TajLV’s review published on Letterboxd:
Part of my Filling in the Forties challenge
This 1940 comedy marked the debut of radio celebrities Bud Abbott and Lou Costello working together as a team on the big screen. Directed by A. Edward Sutherland, it was based upon based on Earl Derr Biggers' 1914 novel "Love Insurance" and featured a star-studded cast, with Allan Jones, Robert Cummings, Nancy Kelly, William Frawley and Peggy Moran.
Jim "Lucky" Moore (Jones) is an insurance salesman whose nickname was earned because he "never loses." When arrested for striking a police officer, he sells the judge some reelection insurance and gets his sentence suspended. The, when his buddy Steve Harper (Cummings) says he's going to marry his new fiancée Cynthia Merrick (Kelly), Jim sells him a million-dollar "love insurance policy."
On the other hand, salesman's outlandish contracts are causing high blood pressure to his father, insurance company owner James G. Moore (Richard Carle), who insists that his son get an underwriter for the huge risk. Jim turns to a friend named Roscoe (Frawley), who owns a posh casino club. That's where a couple of pickpockets named Abbott and Costello ply their trade. The boys' jokes here were obviously derived from their radio routines... exactly what post-Depression audiences must have craved.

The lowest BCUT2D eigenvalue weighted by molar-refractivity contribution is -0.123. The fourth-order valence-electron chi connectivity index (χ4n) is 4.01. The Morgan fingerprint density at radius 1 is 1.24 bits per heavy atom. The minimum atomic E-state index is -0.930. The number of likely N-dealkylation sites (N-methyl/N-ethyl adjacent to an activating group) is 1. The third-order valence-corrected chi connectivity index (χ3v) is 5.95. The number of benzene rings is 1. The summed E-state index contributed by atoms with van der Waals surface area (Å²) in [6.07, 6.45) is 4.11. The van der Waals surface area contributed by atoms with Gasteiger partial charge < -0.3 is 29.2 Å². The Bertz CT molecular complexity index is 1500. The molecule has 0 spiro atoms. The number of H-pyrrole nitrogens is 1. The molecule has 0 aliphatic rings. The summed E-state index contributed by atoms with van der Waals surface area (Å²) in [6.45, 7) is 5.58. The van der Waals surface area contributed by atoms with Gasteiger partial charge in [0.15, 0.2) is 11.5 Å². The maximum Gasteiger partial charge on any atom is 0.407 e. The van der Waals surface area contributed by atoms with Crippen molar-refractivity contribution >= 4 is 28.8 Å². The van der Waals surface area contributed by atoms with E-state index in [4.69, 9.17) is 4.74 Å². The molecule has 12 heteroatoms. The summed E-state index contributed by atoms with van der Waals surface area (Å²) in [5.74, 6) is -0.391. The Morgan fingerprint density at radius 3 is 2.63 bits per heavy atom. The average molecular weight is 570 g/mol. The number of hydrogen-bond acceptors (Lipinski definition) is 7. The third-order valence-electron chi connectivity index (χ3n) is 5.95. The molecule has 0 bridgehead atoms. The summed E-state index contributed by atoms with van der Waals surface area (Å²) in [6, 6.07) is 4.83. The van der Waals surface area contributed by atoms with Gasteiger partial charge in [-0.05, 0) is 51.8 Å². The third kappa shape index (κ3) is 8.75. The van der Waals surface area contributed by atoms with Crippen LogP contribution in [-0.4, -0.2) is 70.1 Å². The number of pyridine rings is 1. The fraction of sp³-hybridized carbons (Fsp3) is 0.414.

Steve runs into problems because Cynthia's Aunt Kitty Marblehead (Mary Boland) doesn't like him one bit, and she wants to call off the engagement. But he has an even bigger problem in singer Mickey Fitzgerald (Moran), the girl he dumped for Cynthia. Mickey is by no means ready to let Steve go, and she's quite capable of foul play.
Jim hedges his love insurance bet with Roscoe, but when Mickey comes between Steve and Cynthia. it looks like trouble. Roscoe assigns Abbott and Costello to his "Cupid Patrol" to make sure the marriage comes off, but before we know it they are into an abbreviated version of their famous Baseball Routine, "Who's on first." The rendition was, again, just what audiences of the time must have wanted and expected.
A cruise to San Marcos. Steve's "run in" with Aunt Kitty. More meddling from Mickey. A handsome matador. A bullfight. Plenty of songs like "Back in my Shell" and "You and Your Kiss" sung by Jones. The "dollar a day" gag. The "hot dog" gag. An obvious shift in romantic intentions. The wedding called off?
This really isn't Abbott & Costello's show. Despite their highly praised supporting parts, the film tanked at the box office. However, it did earn the comedians starring roles in a two-picture deal with Universal, starting with the hit "Buck Privates" (1941). The rest, as they say, is history. Fun, short and worth a look.